The Canadian branch of the retail giant, Walmart, has introduced an automated blockchain-based network for payments management and freight tracking, as revealed by a press release on 14 November. This new system is developed in collaboration with the blockchain company DLT Labs. It is designed to improve freight and payment processing. It helps users to automatically verify transactions, trace deliveries, and handle reconciliation and payments.
Established in 1994 and headquartered in Ontario, operates a growing chain of more than 400 stores nationwide. Walmart Canada serves more than 1.2 million customers every day. Walmart Canada’s flagship online store is visited daily by 600,000 customers. Walmart’s supercenters and stores carry approximately 120,000 products, including apparel, fresh groceries, home decor, electronics, grocery, and speciality services such as pharmacies, garden centers, and photocenters.
John Bayliss, Senior Vice-President of logistics and supply chain, Walmart Canada, commented on the efficiency of blockchain technology while handling massive loads of inventory. As stated by Bayliss, “This new dynamic and interactive blockchain technology platform is creating complete transparency between Walmart Canada and all of our carrier partners. Blockchain is enabling a material advance in our smart transportation network, with expedited payments, extensive cost savings and other benefits among our supply chain. Moreover, this degree of improved efficiency represents a powerful platform for us to continue to reduce our environmental footprint and continue our leadership in environmental sustainability.”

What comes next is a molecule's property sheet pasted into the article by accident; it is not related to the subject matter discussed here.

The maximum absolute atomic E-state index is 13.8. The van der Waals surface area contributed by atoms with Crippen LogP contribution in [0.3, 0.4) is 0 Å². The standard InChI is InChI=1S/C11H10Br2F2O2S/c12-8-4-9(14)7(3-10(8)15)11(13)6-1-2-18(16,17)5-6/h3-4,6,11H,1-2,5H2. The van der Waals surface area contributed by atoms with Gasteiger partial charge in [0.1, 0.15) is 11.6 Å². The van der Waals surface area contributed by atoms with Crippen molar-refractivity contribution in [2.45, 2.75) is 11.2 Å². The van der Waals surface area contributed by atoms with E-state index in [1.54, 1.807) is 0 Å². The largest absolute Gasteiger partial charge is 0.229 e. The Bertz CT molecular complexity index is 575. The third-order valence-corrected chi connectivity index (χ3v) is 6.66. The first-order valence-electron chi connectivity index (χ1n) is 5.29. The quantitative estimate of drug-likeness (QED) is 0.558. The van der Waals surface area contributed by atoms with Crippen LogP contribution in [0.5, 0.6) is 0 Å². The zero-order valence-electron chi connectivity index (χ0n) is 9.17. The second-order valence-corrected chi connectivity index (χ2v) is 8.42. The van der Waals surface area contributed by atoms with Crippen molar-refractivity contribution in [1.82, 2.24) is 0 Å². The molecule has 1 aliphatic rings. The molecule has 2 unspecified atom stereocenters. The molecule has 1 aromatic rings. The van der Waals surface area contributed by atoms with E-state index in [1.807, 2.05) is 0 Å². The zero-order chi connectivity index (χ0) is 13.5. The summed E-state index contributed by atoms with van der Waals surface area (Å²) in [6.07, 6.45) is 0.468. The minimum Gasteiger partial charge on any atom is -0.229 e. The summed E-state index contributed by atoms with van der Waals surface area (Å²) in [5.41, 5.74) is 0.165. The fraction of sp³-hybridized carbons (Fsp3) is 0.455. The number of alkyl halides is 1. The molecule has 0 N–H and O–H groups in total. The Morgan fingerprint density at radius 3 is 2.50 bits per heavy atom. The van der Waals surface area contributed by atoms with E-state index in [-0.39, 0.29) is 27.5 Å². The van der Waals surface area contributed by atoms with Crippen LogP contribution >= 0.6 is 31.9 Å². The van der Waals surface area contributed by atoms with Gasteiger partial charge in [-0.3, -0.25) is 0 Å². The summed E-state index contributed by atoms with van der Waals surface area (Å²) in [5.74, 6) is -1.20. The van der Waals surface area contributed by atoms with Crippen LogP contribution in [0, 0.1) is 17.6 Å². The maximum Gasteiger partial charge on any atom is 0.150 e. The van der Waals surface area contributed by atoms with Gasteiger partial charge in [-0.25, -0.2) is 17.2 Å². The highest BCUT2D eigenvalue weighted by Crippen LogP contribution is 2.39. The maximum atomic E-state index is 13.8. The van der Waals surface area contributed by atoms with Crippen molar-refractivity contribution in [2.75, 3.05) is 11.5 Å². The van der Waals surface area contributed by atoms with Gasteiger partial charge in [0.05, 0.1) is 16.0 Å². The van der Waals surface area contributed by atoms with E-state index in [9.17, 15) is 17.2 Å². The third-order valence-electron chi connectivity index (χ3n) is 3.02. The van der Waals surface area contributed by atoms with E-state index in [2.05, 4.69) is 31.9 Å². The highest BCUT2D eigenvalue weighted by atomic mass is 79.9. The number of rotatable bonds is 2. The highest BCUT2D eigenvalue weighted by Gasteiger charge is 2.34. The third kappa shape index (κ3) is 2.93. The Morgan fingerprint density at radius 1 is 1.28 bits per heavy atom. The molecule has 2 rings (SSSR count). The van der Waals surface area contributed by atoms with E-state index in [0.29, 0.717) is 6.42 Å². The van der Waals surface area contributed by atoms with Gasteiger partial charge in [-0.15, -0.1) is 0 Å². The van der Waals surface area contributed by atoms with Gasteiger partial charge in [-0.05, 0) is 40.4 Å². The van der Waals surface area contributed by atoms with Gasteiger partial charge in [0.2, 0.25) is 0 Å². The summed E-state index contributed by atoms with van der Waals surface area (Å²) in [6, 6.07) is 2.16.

As further revealed by the press release reveals that it is possible to integrate the network with a business’s legacy system and “manages, integrates and synchronizes all the supply chain and logistics data in real-time, aggregating the data between Walmart Canada and its fleet of third-party trucks on a shared ledger.”
While some retail giants are adoption the blockchain, others have their own doubts. Walmart has demonstrated a proactive approach to implementing blockchain in its internal processes. Walmart recently announced that it would make use of blockchain technology to track the shrimp sourced from India to select locations of Sam’s Club retail stores in the United States.
In August this year, Walmart submitted a patent application for a drone communication system that is based on blockchain technology. The vehicle-to-vehicle communication system between unmanned drones would mesh communications networks, relay messages, and allow machines to be aware of each other’s bearing and location. However, some people claim that the greatest hurdle facing the blockchain systems that are being adopted by food retail giants such as Nestle and Walmart have nothing to do with blockchain technology itself.
In an interview with Tech Wire Asia that was published on 7 November, Craig Heraghty, Agribusiness leader at PwC, reflected on how blockchain is being used increasingly among retailers globally. As commented by Craig Heraghty, “The weakest link in the chain is not blockchain or any technology, the weakest link is the piece of sticky tape that puts the label on the package. You have to think like a fraudster and see where you can copy a label or a QR code.”
He argued that blockchain provides an “illusion of traceability” to supermarket chains and consumers, given that though the data record may be tamper-proof, physical points of entry may not necessarily be fool-proof.